The West

GOP wants to knock off Josh Harder, but the California Democrat has more cash than anyone else

In a California congressional district Republicans are hoping to reclaim, the latest campaign fundraising reports suggest the GOP is going to have a hard time unseating Democratic Rep. Josh Harder.

Harder, D-Turlock, has consistently outraised Republicans in the race by huge margins. New reports for the third quarter of 2019 are no different.

Harder raised about $757,000 in the third quarter, ending with about $2 million in cash on hand. He’s raised about $2.5 million total this cycle — making him one of the top fundraising incumbents among both Republicans and Democrats.

Mike Lynch, a Democratic strategist based in the San Joaquin Valley, said he thinks the numbers make Harder “virtually unbeatable.”

“It matters — it’s an enormous difference,” said Lynch, who does not work for Harder. “It’s a sign that Congressman Harder is continuing to expand his reach and his depth, if you couple that with what he’s doing in the district with his outreach and his town halls and his whole program of meeting and connecting with people.”

Harder was one of seven Democrats in 2018 who flipped California congressional districts formerly held by Republicans. Harder defeated former Rep. Jeff Denham, R-Turlock.

Ted Howze, a Republican and former Turlock city councilman who declared early on that he would challenge Harder, raised about $113,000 in the third quarter and has about $700,000 in cash on hand.

Howze raised about $300,000 total this cycle, with the bulk of his money coming from a personal loan Howze made to his campaign totaling about $600,000.

Tim Rosales, a spokesman for Howze’s campaign, said Howze “doesn’t need to out-fundraise Josh Harder.”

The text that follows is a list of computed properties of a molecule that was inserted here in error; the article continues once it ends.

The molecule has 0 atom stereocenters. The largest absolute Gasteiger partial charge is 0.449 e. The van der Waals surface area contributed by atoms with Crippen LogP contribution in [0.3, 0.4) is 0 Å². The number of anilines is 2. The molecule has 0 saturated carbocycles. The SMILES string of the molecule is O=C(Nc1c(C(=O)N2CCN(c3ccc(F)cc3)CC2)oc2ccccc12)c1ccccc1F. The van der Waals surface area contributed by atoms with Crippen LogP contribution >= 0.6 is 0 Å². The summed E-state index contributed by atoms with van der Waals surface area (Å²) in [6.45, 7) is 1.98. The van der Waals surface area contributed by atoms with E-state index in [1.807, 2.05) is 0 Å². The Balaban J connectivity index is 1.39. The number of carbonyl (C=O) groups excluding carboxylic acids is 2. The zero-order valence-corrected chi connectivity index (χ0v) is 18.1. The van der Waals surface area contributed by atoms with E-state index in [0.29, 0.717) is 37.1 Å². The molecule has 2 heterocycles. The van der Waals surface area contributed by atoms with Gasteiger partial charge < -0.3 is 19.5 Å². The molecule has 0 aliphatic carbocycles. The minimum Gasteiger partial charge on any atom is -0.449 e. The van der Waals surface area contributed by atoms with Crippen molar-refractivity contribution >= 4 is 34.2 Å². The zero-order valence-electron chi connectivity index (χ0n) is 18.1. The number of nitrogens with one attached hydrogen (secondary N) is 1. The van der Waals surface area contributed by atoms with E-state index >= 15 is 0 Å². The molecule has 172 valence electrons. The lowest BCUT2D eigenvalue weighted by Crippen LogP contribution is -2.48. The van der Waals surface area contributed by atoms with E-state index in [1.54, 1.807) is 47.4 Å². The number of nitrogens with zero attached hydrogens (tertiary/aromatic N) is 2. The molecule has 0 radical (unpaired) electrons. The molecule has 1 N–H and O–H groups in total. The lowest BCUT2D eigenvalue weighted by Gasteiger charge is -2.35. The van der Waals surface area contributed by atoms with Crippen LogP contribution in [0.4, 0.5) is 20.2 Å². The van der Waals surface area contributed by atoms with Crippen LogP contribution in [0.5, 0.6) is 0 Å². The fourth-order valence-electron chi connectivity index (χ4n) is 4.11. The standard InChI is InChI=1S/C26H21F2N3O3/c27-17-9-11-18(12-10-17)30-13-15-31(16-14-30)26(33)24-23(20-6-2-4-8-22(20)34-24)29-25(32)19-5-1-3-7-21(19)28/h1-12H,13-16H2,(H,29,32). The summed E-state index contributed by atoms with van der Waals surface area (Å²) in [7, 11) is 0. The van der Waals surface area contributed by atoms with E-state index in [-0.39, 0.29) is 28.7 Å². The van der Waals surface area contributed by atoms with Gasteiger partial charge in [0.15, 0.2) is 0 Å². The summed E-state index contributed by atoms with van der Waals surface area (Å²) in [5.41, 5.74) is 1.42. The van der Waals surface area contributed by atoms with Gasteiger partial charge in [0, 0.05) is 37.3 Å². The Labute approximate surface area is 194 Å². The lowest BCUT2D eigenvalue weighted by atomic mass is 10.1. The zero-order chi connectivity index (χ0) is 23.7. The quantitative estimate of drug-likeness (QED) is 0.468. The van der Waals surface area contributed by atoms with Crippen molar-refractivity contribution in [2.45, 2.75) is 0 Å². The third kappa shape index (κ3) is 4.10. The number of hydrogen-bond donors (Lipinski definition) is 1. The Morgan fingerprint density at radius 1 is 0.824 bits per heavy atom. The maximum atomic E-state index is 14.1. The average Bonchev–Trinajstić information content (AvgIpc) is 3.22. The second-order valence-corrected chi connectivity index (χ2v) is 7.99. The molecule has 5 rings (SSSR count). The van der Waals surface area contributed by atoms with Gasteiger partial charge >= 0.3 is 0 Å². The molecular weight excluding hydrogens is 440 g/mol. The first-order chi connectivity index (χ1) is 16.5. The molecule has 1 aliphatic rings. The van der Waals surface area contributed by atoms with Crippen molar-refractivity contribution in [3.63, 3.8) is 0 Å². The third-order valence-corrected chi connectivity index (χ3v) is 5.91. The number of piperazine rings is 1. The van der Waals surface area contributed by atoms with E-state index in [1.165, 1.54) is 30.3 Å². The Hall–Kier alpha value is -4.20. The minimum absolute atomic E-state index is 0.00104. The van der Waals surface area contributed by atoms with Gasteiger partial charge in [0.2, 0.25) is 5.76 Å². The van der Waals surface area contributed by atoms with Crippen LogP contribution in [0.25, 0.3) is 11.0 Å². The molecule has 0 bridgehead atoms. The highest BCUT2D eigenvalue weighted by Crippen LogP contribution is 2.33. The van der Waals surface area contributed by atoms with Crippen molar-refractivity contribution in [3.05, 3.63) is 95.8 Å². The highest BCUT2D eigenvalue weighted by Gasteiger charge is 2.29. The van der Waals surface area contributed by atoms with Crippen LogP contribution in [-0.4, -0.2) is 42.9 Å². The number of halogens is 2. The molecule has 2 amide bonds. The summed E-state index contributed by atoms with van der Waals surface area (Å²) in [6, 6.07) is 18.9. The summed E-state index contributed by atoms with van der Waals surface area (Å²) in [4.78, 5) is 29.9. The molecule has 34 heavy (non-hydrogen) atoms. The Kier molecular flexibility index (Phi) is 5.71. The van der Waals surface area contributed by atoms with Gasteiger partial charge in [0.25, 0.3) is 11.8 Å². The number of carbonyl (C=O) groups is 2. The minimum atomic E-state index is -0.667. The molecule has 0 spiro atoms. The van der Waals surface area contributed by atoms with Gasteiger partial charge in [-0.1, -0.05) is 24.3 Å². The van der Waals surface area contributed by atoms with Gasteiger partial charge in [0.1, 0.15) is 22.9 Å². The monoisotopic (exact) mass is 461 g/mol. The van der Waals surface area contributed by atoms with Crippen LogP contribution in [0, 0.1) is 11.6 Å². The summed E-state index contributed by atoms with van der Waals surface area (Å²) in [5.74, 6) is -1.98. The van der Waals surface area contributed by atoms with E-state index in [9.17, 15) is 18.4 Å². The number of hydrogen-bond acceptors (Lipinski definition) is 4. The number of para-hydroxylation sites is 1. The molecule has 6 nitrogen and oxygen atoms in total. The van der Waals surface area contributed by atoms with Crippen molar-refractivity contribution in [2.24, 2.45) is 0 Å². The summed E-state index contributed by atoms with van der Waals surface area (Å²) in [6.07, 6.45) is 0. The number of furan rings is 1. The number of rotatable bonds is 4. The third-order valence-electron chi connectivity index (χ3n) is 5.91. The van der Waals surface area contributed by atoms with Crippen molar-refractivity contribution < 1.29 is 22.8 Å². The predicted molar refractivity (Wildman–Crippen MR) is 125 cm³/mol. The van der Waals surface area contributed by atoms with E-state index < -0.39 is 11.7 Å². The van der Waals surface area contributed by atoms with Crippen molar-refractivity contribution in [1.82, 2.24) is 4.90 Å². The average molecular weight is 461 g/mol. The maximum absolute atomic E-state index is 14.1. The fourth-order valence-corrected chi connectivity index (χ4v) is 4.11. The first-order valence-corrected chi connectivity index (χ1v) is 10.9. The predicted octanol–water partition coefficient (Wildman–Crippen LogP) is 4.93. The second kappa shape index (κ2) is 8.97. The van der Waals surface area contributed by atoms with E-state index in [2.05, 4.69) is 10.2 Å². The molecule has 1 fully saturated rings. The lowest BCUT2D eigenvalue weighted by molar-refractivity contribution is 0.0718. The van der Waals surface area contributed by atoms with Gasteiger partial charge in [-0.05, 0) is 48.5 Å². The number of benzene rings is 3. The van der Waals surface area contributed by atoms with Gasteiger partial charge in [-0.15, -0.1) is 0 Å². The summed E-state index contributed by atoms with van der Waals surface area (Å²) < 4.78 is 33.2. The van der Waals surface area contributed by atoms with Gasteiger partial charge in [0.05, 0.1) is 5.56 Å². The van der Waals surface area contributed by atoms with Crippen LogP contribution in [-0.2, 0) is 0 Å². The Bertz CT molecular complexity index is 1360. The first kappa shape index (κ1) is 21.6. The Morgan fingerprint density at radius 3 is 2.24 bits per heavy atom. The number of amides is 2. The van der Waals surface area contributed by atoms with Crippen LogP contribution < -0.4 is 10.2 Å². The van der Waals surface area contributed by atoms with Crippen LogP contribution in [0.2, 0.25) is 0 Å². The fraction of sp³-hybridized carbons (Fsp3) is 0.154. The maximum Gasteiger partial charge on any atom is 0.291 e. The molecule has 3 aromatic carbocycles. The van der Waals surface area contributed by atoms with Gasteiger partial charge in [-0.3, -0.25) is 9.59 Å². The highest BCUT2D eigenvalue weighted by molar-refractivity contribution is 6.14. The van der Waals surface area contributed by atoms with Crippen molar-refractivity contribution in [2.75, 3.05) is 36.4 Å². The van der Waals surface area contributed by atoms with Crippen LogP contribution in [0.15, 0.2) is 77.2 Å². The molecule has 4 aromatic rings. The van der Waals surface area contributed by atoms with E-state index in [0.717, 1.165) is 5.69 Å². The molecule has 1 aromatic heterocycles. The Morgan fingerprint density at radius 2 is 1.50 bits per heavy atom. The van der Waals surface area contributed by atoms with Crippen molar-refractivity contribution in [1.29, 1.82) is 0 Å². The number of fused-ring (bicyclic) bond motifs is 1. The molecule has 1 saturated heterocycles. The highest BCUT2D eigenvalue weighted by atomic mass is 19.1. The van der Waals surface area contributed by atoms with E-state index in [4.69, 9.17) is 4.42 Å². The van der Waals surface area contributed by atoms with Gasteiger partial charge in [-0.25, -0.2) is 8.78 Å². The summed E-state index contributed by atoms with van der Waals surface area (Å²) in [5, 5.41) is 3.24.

“I wouldn’t expect anything different at this early stage in the campaign. Josh Harder has built a national fundraising operation and is benefiting from contributions through ActBlue and special interest leadership PACs,” Rosales said. “A vast majority of Dr. Howze’s contributions come from local Valley donors and additionally Ted is committed to investing personally what he needs to in order to be competitive and defeat Harder.”

San Joaquin County Supervisor Bob Elliott, another Republican challenging Harder, raised about $93,000 in the third quarter and ended with about $200,000 in cash on hand. His campaign owes about $10,000 in loans and he’s raised a total of about $250,000 total this cycle.

“Bob Elliott’s campaign has the most debt-free cash compared to the other Republicans in the election,” said campaign spokesman Landon Whitney. “Our opponents have been running since December of last year.”

The National Republican Congressional Committee listed Harder as a top target in the 2020 cycle. Incumbents typically raise more money than challengers, but Harder’s warchest is particularly large for a freshman congressman.

It’s unlikely at this stage that other challengers would jump into the race, though it’s not impossible.

Lynch said part of Harder’s fundraising prowess could come from his history as a venture capitalist before he became a congressman.

“The numbers aren’t normal, his professional approach in the district is not normal, his base in the district is not normal, his social media presence is not normal,” Lynch said of Harder. “If you’re in your first term in Congress, he’s your role model.”

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Kate Irby is based in Washington, D.C. and reports on issues important to McClatchy’s California newspapers, including the Sacramento Bee, Fresno Bee and Modesto Bee. She previously reported on breaking news in D.C., politics in Florida for the Bradenton Herald and politics in Ohio for the Cleveland Plain Dealer.
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